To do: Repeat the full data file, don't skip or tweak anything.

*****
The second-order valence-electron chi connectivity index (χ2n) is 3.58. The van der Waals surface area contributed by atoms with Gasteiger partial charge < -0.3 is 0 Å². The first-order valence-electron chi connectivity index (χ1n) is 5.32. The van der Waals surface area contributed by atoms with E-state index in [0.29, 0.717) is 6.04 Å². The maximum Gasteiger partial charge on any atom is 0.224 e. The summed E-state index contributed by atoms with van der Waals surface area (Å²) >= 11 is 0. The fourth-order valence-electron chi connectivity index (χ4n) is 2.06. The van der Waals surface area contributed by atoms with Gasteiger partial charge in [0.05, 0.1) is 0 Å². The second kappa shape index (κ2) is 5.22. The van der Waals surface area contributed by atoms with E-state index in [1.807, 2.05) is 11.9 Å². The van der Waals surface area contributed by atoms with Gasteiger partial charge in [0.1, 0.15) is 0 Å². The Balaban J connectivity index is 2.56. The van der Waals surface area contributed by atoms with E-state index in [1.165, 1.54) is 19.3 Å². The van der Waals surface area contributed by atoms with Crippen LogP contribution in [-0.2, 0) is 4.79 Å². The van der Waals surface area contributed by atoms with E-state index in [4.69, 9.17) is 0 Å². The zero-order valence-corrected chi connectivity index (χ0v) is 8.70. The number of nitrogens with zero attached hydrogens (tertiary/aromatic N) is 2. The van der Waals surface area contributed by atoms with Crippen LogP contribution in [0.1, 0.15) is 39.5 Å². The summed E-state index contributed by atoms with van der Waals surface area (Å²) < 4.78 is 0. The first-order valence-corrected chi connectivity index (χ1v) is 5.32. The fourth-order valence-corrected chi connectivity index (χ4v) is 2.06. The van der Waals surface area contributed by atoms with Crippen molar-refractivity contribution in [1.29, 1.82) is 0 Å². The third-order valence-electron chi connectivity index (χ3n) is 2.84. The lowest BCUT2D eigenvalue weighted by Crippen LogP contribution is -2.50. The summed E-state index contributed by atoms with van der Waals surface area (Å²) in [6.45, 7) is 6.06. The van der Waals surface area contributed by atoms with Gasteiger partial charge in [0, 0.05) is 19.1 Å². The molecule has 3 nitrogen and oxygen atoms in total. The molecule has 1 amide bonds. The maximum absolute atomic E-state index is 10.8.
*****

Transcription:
The second-order valence-electron chi connectivity index (χ2n) is 3.58. The van der Waals surface area contributed by atoms with Gasteiger partial charge < -0.3 is 0 Å². The first-order valence-electron chi connectivity index (χ1n) is 5.32. The van der Waals surface area contributed by atoms with E-state index in [0.29, 0.717) is 6.04 Å². The maximum Gasteiger partial charge on any atom is 0.224 e. The summed E-state index contributed by atoms with van der Waals surface area (Å²) >= 11 is 0. The fourth-order valence-electron chi connectivity index (χ4n) is 2.06. The van der Waals surface area contributed by atoms with Gasteiger partial charge in [0.05, 0.1) is 0 Å². The second kappa shape index (κ2) is 5.22. The van der Waals surface area contributed by atoms with E-state index in [1.807, 2.05) is 11.9 Å². The van der Waals surface area contributed by atoms with Gasteiger partial charge in [0.1, 0.15) is 0 Å². The Balaban J connectivity index is 2.56. The van der Waals surface area contributed by atoms with E-state index in [1.165, 1.54) is 19.3 Å². The van der Waals surface area contributed by atoms with Crippen LogP contribution in [-0.2, 0) is 4.79 Å². The van der Waals surface area contributed by atoms with E-state index in [4.69, 9.17) is 0 Å². The zero-order valence-corrected chi connectivity index (χ0v) is 8.70. The number of nitrogens with zero attached hydrogens (tertiary/aromatic N) is 2. The van der Waals surface area contributed by atoms with Crippen LogP contribution in [0.1, 0.15) is 39.5 Å². The summed E-state index contributed by atoms with van der Waals surface area (Å²) < 4.78 is 0. The first-order valence-corrected chi connectivity index (χ1v) is 5.32. The fourth-order valence-corrected chi connectivity index (χ4v) is 2.06. The van der Waals surface area contributed by atoms with Crippen molar-refractivity contribution in [1.29, 1.82) is 0 Å². The third-order valence-electron chi connectivity index (χ3n) is 2.84. The lowest BCUT2D eigenvalue weighted by Crippen LogP contribution is -2.50. The summed E-state index contributed by atoms with van der Waals surface area (Å²) in [6.45, 7) is 6.06. The van der Waals surface area contributed by atoms with Gasteiger partial charge in [0, 0.05) is 19.1 Å². The molecule has 3 nitrogen and oxygen atoms in total. The molecule has 1 amide bonds. The maximum absolute atomic E-state index is 10.8.